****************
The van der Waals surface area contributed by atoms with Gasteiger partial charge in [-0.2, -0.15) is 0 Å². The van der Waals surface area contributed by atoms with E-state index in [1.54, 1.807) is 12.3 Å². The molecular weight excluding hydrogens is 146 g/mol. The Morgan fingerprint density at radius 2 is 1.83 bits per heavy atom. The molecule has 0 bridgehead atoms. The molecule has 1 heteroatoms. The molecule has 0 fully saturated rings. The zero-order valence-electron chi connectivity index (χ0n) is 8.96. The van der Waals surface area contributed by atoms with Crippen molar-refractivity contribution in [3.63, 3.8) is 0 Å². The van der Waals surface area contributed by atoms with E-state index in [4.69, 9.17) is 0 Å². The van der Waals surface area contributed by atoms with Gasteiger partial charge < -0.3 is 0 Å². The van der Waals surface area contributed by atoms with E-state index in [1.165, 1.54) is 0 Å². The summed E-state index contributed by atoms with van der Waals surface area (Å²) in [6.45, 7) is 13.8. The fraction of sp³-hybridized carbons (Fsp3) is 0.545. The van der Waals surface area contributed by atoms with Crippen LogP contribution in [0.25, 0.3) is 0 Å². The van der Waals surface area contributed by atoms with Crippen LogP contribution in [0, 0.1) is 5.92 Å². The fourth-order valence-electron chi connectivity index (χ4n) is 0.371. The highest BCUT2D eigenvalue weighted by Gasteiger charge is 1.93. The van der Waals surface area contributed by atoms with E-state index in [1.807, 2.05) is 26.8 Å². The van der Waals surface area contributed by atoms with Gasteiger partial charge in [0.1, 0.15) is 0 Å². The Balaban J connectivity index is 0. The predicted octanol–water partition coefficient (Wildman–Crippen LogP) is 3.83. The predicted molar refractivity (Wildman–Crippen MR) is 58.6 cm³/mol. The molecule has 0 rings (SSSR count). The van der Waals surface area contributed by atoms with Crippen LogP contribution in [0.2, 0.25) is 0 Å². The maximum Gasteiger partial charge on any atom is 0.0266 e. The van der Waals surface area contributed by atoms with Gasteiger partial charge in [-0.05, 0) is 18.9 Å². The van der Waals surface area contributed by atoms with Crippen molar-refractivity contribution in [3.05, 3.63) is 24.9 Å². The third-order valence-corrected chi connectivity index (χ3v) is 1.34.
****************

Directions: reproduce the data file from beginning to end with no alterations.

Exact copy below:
The van der Waals surface area contributed by atoms with Gasteiger partial charge in [-0.2, -0.15) is 0 Å². The van der Waals surface area contributed by atoms with E-state index in [1.54, 1.807) is 12.3 Å². The molecular weight excluding hydrogens is 146 g/mol. The Morgan fingerprint density at radius 2 is 1.83 bits per heavy atom. The molecule has 0 bridgehead atoms. The molecule has 1 heteroatoms. The molecule has 0 fully saturated rings. The zero-order valence-electron chi connectivity index (χ0n) is 8.96. The van der Waals surface area contributed by atoms with Crippen molar-refractivity contribution in [3.63, 3.8) is 0 Å². The van der Waals surface area contributed by atoms with E-state index in [4.69, 9.17) is 0 Å². The van der Waals surface area contributed by atoms with Gasteiger partial charge < -0.3 is 0 Å². The van der Waals surface area contributed by atoms with E-state index in [1.165, 1.54) is 0 Å². The summed E-state index contributed by atoms with van der Waals surface area (Å²) in [6.45, 7) is 13.8. The fraction of sp³-hybridized carbons (Fsp3) is 0.545. The van der Waals surface area contributed by atoms with Crippen LogP contribution in [0.25, 0.3) is 0 Å². The van der Waals surface area contributed by atoms with Crippen LogP contribution in [0, 0.1) is 5.92 Å². The fourth-order valence-electron chi connectivity index (χ4n) is 0.371. The highest BCUT2D eigenvalue weighted by Gasteiger charge is 1.93. The van der Waals surface area contributed by atoms with E-state index in [1.807, 2.05) is 26.8 Å². The van der Waals surface area contributed by atoms with Gasteiger partial charge in [0.1, 0.15) is 0 Å². The Balaban J connectivity index is 0. The predicted octanol–water partition coefficient (Wildman–Crippen LogP) is 3.83. The predicted molar refractivity (Wildman–Crippen MR) is 58.6 cm³/mol. The molecule has 0 rings (SSSR count). The van der Waals surface area contributed by atoms with Crippen LogP contribution in [0.2, 0.25) is 0 Å². The maximum Gasteiger partial charge on any atom is 0.0266 e. The van der Waals surface area contributed by atoms with Gasteiger partial charge in [-0.05, 0) is 18.9 Å². The van der Waals surface area contributed by atoms with Crippen molar-refractivity contribution in [3.05, 3.63) is 24.9 Å². The third-order valence-corrected chi connectivity index (χ3v) is 1.34.